Leveraging powerful and energy-efficient FPGA technology and the Mitrion Virtual processor, the new appliance completes complex BLAST-n queries up to 16 times faster than a standard server based on Intel® Itanium® 2 processors, and 10 times faster than a server based on AMD Opteron™ processors . BLAST-n (Basic Local Alignment Search Tool for nucleotides) is the world’s most widely used bioinformatics application.
– source: http://www.sgi.com/company_info/newsroom/press_releases/2007/april/blastn.html
I wonder: are there some loops in blender’s internal or external renders that could really scream if given an FPGA-based implementation? The article also cites that one way to look at the speed increase is also in terms of power savings: 90% less power required to do the same task. Any performance measurement freaks reading this list?
i could be wrong, but i don’t think the majority of our user base is going to be getting these appliances on their desktop any time soon. Blender is going toward distributed rendering (on PC’s) and frameservers.
It’s going to take a while, but PCI boards with generic coprocessors isn’t out of the question. A more immediate target would be GPUs, which are rather good at the type of processing we do. Both would however require quite a lot of work.
Oh my god I want one. £12 grand, tempting…
Unlike other FPGA offerings that require extensive end-user optimization, the SGI RASC Appliance for Bioinformatics is a pre-configured solution that dramatically simplifies the deployment of a platform for running nucleotide sequence queries using BLAST-n.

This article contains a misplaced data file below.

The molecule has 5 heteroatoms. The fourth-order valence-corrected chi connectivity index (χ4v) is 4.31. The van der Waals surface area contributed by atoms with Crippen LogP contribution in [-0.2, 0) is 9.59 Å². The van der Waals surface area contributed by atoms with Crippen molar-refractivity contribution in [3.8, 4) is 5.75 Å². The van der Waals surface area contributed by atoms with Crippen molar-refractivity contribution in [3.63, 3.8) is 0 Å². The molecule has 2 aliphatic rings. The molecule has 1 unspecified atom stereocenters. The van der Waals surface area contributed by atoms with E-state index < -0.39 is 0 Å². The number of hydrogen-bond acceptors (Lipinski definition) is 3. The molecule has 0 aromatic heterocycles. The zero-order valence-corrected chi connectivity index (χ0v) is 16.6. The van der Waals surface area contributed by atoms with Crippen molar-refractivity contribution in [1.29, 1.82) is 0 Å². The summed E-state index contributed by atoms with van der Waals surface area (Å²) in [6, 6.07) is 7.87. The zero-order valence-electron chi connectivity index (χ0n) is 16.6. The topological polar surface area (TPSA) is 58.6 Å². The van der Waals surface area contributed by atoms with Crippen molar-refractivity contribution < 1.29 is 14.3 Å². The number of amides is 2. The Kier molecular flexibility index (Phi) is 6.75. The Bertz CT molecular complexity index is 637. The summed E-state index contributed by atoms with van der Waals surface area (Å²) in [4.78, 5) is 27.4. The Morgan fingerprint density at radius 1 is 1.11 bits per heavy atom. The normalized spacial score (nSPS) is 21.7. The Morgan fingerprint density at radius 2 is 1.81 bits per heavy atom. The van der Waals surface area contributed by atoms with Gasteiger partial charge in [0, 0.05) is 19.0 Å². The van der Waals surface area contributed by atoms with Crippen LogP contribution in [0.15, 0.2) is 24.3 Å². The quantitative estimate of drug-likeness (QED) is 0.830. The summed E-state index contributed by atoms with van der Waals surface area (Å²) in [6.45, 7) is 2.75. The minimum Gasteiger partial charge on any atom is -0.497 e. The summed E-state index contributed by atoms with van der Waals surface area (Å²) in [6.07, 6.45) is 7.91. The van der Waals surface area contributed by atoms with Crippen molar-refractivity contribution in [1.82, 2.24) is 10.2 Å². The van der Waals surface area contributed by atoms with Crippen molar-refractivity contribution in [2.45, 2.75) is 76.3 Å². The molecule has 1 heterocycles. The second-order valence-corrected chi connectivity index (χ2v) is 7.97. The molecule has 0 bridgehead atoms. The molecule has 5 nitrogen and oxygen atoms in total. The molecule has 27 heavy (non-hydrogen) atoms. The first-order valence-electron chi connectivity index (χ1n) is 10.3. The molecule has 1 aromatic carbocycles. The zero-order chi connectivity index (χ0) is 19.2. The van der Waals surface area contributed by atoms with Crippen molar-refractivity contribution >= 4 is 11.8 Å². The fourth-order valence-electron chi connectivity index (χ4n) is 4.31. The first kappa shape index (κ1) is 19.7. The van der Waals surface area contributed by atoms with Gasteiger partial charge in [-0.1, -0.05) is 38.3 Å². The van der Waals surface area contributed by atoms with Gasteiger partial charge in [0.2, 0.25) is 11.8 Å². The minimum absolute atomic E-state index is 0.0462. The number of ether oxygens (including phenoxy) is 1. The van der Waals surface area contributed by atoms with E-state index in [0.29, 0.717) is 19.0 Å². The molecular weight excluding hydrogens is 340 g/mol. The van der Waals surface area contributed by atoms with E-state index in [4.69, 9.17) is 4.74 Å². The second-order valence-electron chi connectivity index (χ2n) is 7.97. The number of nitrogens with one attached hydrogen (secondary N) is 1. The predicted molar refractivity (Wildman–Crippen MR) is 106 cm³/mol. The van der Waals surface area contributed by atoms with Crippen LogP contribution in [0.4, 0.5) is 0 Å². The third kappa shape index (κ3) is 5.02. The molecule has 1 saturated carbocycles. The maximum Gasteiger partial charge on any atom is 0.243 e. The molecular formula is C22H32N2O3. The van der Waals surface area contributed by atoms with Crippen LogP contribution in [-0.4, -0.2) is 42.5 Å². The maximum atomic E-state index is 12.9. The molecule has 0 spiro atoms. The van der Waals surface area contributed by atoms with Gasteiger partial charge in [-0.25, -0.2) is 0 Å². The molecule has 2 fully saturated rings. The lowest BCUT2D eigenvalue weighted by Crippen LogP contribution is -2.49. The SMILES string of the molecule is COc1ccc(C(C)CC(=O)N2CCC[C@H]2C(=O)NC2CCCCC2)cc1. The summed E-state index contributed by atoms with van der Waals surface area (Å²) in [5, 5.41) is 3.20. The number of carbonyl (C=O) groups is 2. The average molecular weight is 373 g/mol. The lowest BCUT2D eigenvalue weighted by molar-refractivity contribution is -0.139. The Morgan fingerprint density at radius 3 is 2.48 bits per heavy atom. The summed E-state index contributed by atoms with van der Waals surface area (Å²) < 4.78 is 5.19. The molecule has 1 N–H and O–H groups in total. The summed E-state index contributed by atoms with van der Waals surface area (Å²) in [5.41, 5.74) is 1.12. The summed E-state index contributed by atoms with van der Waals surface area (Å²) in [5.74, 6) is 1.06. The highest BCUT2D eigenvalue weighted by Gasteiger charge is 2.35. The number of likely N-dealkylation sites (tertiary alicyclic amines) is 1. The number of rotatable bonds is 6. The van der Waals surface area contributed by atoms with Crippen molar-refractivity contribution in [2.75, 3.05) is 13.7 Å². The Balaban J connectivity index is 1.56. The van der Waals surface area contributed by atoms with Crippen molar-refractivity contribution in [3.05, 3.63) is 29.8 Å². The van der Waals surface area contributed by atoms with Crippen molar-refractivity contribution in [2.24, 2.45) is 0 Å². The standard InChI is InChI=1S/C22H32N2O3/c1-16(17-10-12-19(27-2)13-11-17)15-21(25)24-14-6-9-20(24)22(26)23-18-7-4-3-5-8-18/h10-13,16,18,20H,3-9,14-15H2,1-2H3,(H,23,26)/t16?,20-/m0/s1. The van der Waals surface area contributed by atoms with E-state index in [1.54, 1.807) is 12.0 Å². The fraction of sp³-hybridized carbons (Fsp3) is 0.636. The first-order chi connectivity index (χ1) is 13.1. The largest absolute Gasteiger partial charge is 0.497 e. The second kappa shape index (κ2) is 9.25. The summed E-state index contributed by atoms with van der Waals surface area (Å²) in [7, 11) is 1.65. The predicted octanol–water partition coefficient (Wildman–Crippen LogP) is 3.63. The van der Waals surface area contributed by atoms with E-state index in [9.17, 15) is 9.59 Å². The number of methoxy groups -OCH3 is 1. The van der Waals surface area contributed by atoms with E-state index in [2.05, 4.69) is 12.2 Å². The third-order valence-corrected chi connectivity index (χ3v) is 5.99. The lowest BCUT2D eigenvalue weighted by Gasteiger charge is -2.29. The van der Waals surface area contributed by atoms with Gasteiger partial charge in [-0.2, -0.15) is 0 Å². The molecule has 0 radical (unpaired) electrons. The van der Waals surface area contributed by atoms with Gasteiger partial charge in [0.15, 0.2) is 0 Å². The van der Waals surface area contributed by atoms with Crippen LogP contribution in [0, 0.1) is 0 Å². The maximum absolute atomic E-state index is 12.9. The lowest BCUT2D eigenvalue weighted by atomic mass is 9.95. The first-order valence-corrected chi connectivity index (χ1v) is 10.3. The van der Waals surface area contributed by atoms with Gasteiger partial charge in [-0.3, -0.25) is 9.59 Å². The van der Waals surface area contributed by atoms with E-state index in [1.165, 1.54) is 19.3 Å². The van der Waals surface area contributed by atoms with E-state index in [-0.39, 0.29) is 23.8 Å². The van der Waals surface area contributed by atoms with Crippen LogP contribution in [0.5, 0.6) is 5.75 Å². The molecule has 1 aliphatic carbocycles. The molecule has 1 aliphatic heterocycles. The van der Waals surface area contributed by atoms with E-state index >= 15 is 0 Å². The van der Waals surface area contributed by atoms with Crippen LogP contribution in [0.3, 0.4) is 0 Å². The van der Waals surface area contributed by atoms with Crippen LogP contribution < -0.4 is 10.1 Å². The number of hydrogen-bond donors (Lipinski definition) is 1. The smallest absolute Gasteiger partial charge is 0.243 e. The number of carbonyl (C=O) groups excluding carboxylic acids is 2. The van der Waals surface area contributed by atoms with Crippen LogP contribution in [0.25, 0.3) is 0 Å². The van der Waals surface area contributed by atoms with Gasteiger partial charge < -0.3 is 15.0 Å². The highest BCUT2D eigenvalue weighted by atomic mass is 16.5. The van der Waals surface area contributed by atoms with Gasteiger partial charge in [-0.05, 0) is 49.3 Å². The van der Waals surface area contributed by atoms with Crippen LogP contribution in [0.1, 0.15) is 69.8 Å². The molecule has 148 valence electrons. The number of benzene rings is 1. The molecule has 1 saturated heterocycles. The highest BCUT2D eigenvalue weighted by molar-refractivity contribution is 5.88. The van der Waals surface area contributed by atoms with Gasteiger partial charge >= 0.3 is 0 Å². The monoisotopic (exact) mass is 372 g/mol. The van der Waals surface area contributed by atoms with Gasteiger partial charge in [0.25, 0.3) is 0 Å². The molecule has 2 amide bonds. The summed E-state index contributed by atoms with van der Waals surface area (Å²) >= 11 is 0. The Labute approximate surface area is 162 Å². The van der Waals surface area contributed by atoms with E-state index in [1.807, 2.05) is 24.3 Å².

Of course FPGAs can speed up very specialized tasks tremendously, but programming them is still far from regular software design…this is a preconfigured solution for BLAST-n, since otherwise it would still require a lot of development to use an FPGA for it.
With an FPGA you program hardware not software, you cannot use traditional high-level languages like C or C++. Although they have developed Mitrion-C and claim it takes away the need to master hardware design, the code doesn’t look anything like reqular C- or even C++ code to me beyond the very basic syntax rules (and the same is true for SystemC code that can be used for automatic VHDL synthesis…), which is no surprise given the explicitly parallel nature of it…so you need to learn parallel programming still.
For some reason an old joke about C came to my mind…“C combines all the power of assembly language with all the ease of use of assembly language.”, it couldn’t be more true for those “high level” hardware languages